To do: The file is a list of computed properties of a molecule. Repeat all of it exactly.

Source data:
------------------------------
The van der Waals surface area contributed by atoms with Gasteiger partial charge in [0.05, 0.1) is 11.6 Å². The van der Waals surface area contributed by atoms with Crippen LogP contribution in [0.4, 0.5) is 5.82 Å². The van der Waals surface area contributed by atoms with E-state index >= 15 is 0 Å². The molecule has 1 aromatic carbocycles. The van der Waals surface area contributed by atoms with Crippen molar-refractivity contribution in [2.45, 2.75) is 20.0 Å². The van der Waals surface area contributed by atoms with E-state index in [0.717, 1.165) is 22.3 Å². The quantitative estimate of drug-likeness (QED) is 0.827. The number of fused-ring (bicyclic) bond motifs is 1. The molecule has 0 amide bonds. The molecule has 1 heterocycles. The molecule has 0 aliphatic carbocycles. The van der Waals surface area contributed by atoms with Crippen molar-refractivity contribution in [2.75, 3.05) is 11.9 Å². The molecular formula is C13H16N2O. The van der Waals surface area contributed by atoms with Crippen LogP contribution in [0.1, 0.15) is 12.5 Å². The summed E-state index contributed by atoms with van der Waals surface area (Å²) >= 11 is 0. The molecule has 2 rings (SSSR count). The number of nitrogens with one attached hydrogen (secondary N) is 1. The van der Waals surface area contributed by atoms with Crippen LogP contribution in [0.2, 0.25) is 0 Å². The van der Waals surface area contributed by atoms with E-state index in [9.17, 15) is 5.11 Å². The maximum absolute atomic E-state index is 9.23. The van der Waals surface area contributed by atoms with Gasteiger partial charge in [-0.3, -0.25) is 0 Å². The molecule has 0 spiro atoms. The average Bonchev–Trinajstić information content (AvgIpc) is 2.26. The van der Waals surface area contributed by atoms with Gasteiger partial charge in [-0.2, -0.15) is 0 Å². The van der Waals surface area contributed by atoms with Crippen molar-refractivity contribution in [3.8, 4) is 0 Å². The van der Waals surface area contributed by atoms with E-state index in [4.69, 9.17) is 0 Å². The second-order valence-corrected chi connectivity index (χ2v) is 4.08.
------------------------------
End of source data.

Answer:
The van der Waals surface area contributed by atoms with Gasteiger partial charge in [0.05, 0.1) is 11.6 Å². The van der Waals surface area contributed by atoms with Crippen LogP contribution in [0.4, 0.5) is 5.82 Å². The van der Waals surface area contributed by atoms with E-state index >= 15 is 0 Å². The molecule has 1 aromatic carbocycles. The van der Waals surface area contributed by atoms with Crippen molar-refractivity contribution in [2.45, 2.75) is 20.0 Å². The van der Waals surface area contributed by atoms with E-state index in [0.717, 1.165) is 22.3 Å². The quantitative estimate of drug-likeness (QED) is 0.827. The number of fused-ring (bicyclic) bond motifs is 1. The molecule has 0 amide bonds. The molecule has 1 heterocycles. The molecule has 0 aliphatic carbocycles. The van der Waals surface area contributed by atoms with Crippen molar-refractivity contribution in [2.75, 3.05) is 11.9 Å². The molecular formula is C13H16N2O. The van der Waals surface area contributed by atoms with Crippen LogP contribution in [0.1, 0.15) is 12.5 Å². The summed E-state index contributed by atoms with van der Waals surface area (Å²) >= 11 is 0. The molecule has 2 rings (SSSR count). The number of nitrogens with one attached hydrogen (secondary N) is 1. The van der Waals surface area contributed by atoms with Crippen LogP contribution in [0.2, 0.25) is 0 Å². The van der Waals surface area contributed by atoms with E-state index in [9.17, 15) is 5.11 Å². The maximum absolute atomic E-state index is 9.23. The van der Waals surface area contributed by atoms with Gasteiger partial charge in [-0.3, -0.25) is 0 Å². The molecule has 0 spiro atoms. The average Bonchev–Trinajstić information content (AvgIpc) is 2.26. The van der Waals surface area contributed by atoms with Gasteiger partial charge in [-0.2, -0.15) is 0 Å². The van der Waals surface area contributed by atoms with Crippen molar-refractivity contribution in [3.8, 4) is 0 Å². The van der Waals surface area contributed by atoms with E-state index in [4.69, 9.17) is 0 Å². The second-order valence-corrected chi connectivity index (χ2v) is 4.08.